'People are more important than fish'

By Reggie Ellis

As a member of the Friant Water Users Authority - that distributes water via the Friant-Kern Canal to eastern San Joaquin Valley farms, cities and businesses - the Exeter Irrigation District may be one of the most affected by a federal judge's recent ruling.

Water flows through the canal like an artery delivering the lifeblood of the Valley. Standing on the foothills on a clear day, green rectangles of farmland straddle the waterway as far as the eye can see. However, Manager Dale Sally said if the National Resource Defense Council (NRDC) gets their way, 1.5 million acre feet a year, 100 percent of what Exeter I.D. has delivered in its history and a third of what is delivered through the canal each year, would be diverted annually, regardless if it's a wet or dry year, to restore a salmon run from Friant Dam to the Sacramento Delta.

"The river flows are all dependent on Mother Nature," Sally said. "It is not going to be the same supply every year. We can't predict what it will be 2030 and make plans for that. We don't even know what will happen next week."

Sally said much of the river is dry and was dry prior to the construction of Friant Dam in 1942. The Sack Dam and Mendota Dam on the west side still have water rights that do not fall under the jurisdiction of Judge Lawrence Karlton's decision, which states that the Bureau of Reclamation was in violation of the Fish and Game Code and that it may be in violation of the Endangered Species Act. NRDC's lawsuit was built on the fact that Friant Dam does not provide enough water releases into the San Joaquin River to sustain a spawning ground for migratory Chinook salmon, which must be able to reach the ocean.

However, people down the river still have rights to the water flowing throughout. Landowners who have not seen water in years would be allowed to divert San Joaquin River water further downstream. In other words, even if Karlton's ruling is upheld, there is no guarantee that the river would ever make it to the Delta.

According to Sally, the only guarantee is that the water would not be used as efficiently and beneficially as it is now.

"This decision would probably put us out of business," Sally said. "Then what do you do with 152 miles of canal. The Valley is already overdrafted by 1 million acre feet per year," Sally said. "There is going to be millions of extra people in the Valley over the next several decades, what will the demand be then?"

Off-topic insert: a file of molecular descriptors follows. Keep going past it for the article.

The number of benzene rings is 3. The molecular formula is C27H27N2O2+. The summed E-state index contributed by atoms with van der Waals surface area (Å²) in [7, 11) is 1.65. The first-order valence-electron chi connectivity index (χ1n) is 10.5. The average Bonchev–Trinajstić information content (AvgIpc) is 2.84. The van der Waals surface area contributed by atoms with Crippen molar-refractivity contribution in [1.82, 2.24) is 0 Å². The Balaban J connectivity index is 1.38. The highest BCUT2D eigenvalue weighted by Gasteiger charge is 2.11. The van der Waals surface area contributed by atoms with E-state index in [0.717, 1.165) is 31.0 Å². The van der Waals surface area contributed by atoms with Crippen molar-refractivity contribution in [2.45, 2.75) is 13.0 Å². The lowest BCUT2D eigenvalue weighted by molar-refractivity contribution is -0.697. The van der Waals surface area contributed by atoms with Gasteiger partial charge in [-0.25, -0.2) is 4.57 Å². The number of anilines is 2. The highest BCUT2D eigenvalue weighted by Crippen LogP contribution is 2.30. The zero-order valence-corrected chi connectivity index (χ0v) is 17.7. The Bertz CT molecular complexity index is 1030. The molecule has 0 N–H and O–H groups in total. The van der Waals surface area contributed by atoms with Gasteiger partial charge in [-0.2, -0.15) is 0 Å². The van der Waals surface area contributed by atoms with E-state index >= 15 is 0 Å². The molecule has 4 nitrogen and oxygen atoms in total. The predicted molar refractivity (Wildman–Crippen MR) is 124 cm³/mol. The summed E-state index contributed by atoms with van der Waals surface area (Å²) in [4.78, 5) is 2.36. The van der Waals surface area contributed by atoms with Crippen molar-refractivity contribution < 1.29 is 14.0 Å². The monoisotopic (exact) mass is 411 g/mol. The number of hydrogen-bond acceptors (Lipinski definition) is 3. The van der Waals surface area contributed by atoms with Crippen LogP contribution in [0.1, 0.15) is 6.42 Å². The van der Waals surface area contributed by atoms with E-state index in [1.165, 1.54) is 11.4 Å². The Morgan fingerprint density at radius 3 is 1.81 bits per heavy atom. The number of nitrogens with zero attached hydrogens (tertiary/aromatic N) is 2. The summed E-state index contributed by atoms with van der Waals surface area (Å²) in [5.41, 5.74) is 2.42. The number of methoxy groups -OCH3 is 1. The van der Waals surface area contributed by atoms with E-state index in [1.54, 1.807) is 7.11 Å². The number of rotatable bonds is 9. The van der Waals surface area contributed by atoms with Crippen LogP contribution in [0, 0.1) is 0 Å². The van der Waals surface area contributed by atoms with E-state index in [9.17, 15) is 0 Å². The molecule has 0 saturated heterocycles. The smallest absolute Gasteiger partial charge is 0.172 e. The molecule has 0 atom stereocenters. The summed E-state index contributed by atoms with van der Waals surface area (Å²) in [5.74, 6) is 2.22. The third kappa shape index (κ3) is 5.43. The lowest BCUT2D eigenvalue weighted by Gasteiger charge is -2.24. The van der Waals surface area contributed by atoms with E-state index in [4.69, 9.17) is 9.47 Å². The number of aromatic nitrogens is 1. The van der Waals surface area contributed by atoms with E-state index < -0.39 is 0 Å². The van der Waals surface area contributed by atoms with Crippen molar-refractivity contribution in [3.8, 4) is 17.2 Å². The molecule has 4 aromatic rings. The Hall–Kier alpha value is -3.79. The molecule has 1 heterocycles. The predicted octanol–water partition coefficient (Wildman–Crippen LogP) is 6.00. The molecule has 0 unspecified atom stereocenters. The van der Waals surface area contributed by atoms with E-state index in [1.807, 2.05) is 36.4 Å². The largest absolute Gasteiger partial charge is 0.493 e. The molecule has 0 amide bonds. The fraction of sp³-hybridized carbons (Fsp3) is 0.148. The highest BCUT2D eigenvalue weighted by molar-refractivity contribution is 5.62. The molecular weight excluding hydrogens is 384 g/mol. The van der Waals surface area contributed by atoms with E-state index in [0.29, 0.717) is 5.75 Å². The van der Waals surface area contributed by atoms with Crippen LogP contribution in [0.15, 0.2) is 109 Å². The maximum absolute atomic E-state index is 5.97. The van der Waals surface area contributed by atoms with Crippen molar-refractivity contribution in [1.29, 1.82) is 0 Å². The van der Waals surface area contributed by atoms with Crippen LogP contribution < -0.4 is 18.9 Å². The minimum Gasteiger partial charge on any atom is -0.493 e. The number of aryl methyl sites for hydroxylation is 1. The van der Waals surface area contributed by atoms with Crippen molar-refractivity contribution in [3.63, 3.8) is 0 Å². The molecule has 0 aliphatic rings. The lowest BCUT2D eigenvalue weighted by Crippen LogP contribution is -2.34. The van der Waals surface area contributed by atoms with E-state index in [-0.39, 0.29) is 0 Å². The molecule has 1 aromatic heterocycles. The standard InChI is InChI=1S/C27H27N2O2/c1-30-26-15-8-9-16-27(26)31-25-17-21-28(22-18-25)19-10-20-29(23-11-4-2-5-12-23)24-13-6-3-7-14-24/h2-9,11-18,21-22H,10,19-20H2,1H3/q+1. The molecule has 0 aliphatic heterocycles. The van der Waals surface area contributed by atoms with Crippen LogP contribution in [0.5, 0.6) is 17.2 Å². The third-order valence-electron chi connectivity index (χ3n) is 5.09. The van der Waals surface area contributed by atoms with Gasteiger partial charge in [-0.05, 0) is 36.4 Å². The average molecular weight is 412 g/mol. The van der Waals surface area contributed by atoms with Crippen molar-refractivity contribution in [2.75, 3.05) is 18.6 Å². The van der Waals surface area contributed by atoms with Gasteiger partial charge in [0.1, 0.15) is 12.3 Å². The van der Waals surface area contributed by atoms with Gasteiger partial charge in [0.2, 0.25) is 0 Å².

Exeter ID provides irrigation water to 2,609 acres of farmland, 97 percent of which is permanent plantings. Up against the foothills where there is little to no aquifer, Sally said canal water is the only source for many farmers and communities in the more than 15,000 acres supplied with water in the Exeter ID.

"We aren't talking huge agri-business operations," he said. "This is mostly about 400 small to mid-sized farmers that could lose their business."

Sally said irrigation systems are increasingly complex and efficient compared to just five years ago. Every last drop of water is used in the system by either farmers irrigating their crops or cities and businesses, all of which create and sustain jobs in an area with double digit unemployment.

"More water is lost pumping groundwater than in irrigating crops," he said. "We are so far from flood irrigation."

When the Central Valley Improvement Act was first introduced in 1996, there were proposals to reallocate up to 800,000 acre feet back into the river. In response the University of California Cooperative Extension and the Northwest Economic Associates (NEA) conducted two studies which analyzed the impact of reallocating 500,000 acre feet. Both studies agreed that reallocations would have significant regional impacts with the loss of 19,000 jobs representing $733 million in lost personal income - even more devastating than the 1990 freeze.